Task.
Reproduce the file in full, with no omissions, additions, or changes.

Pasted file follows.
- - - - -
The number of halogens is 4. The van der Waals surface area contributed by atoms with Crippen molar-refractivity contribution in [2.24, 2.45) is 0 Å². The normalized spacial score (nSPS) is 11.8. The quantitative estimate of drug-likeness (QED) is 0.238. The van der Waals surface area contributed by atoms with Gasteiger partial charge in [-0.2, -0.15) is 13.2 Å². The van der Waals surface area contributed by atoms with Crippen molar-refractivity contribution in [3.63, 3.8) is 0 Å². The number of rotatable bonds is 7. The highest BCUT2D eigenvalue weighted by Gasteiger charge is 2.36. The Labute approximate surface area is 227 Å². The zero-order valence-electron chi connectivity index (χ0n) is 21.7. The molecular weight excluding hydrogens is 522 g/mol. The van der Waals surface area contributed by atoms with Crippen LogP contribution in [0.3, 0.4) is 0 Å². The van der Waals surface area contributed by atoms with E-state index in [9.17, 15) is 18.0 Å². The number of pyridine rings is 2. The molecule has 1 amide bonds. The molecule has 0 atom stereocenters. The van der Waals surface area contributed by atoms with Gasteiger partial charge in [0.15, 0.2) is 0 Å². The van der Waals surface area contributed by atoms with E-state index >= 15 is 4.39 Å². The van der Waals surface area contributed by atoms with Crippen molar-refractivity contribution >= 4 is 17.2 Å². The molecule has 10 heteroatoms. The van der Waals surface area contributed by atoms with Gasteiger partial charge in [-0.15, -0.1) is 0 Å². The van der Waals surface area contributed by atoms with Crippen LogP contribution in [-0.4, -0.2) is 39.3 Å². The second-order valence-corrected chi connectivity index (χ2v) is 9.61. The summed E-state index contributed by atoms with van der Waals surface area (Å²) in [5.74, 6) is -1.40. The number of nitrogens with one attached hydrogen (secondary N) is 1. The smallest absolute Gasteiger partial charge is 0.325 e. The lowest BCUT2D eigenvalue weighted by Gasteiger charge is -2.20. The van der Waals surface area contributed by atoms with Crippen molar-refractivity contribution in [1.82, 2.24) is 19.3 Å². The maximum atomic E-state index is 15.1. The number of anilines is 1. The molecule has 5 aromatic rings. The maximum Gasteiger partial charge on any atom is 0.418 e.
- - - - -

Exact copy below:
The number of halogens is 4. The van der Waals surface area contributed by atoms with Crippen molar-refractivity contribution in [2.24, 2.45) is 0 Å². The normalized spacial score (nSPS) is 11.8. The quantitative estimate of drug-likeness (QED) is 0.238. The van der Waals surface area contributed by atoms with Gasteiger partial charge in [-0.2, -0.15) is 13.2 Å². The van der Waals surface area contributed by atoms with Crippen molar-refractivity contribution in [3.63, 3.8) is 0 Å². The number of rotatable bonds is 7. The highest BCUT2D eigenvalue weighted by Gasteiger charge is 2.36. The Labute approximate surface area is 227 Å². The zero-order valence-electron chi connectivity index (χ0n) is 21.7. The molecular weight excluding hydrogens is 522 g/mol. The van der Waals surface area contributed by atoms with Crippen LogP contribution in [0.3, 0.4) is 0 Å². The van der Waals surface area contributed by atoms with E-state index in [9.17, 15) is 18.0 Å². The number of pyridine rings is 2. The molecule has 1 amide bonds. The molecule has 0 atom stereocenters. The van der Waals surface area contributed by atoms with Gasteiger partial charge in [0.15, 0.2) is 0 Å². The van der Waals surface area contributed by atoms with E-state index >= 15 is 4.39 Å². The van der Waals surface area contributed by atoms with Crippen molar-refractivity contribution >= 4 is 17.2 Å². The molecule has 10 heteroatoms. The van der Waals surface area contributed by atoms with Gasteiger partial charge in [-0.15, -0.1) is 0 Å². The van der Waals surface area contributed by atoms with Crippen LogP contribution in [-0.4, -0.2) is 39.3 Å². The second-order valence-corrected chi connectivity index (χ2v) is 9.61. The summed E-state index contributed by atoms with van der Waals surface area (Å²) in [5.74, 6) is -1.40. The number of nitrogens with one attached hydrogen (secondary N) is 1. The smallest absolute Gasteiger partial charge is 0.325 e. The lowest BCUT2D eigenvalue weighted by Gasteiger charge is -2.20. The van der Waals surface area contributed by atoms with Crippen molar-refractivity contribution in [1.82, 2.24) is 19.3 Å². The maximum atomic E-state index is 15.1. The number of anilines is 1. The molecule has 5 aromatic rings. The maximum Gasteiger partial charge on any atom is 0.418 e.